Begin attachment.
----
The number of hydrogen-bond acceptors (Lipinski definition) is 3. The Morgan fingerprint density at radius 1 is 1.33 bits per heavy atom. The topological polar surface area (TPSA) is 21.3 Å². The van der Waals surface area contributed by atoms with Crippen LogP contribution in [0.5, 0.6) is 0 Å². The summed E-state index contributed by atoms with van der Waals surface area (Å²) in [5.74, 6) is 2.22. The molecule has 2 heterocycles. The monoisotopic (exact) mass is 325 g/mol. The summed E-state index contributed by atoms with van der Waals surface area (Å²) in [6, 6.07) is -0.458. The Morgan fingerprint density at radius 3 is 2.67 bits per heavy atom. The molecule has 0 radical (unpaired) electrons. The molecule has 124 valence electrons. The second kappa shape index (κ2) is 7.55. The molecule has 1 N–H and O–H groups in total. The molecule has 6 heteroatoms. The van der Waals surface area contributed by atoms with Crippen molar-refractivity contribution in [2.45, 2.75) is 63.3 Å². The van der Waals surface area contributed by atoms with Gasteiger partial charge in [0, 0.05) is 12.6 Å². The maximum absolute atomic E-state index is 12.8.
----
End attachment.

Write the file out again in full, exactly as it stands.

The number of hydrogen-bond acceptors (Lipinski definition) is 3. The Morgan fingerprint density at radius 1 is 1.33 bits per heavy atom. The topological polar surface area (TPSA) is 21.3 Å². The van der Waals surface area contributed by atoms with Crippen LogP contribution in [0.5, 0.6) is 0 Å². The summed E-state index contributed by atoms with van der Waals surface area (Å²) in [5.74, 6) is 2.22. The molecule has 2 heterocycles. The monoisotopic (exact) mass is 325 g/mol. The summed E-state index contributed by atoms with van der Waals surface area (Å²) in [6, 6.07) is -0.458. The Morgan fingerprint density at radius 3 is 2.67 bits per heavy atom. The molecule has 0 radical (unpaired) electrons. The molecule has 124 valence electrons. The second kappa shape index (κ2) is 7.55. The molecule has 1 N–H and O–H groups in total. The molecule has 6 heteroatoms. The van der Waals surface area contributed by atoms with Crippen molar-refractivity contribution in [2.45, 2.75) is 63.3 Å². The van der Waals surface area contributed by atoms with Gasteiger partial charge in [0, 0.05) is 12.6 Å². The maximum absolute atomic E-state index is 12.8.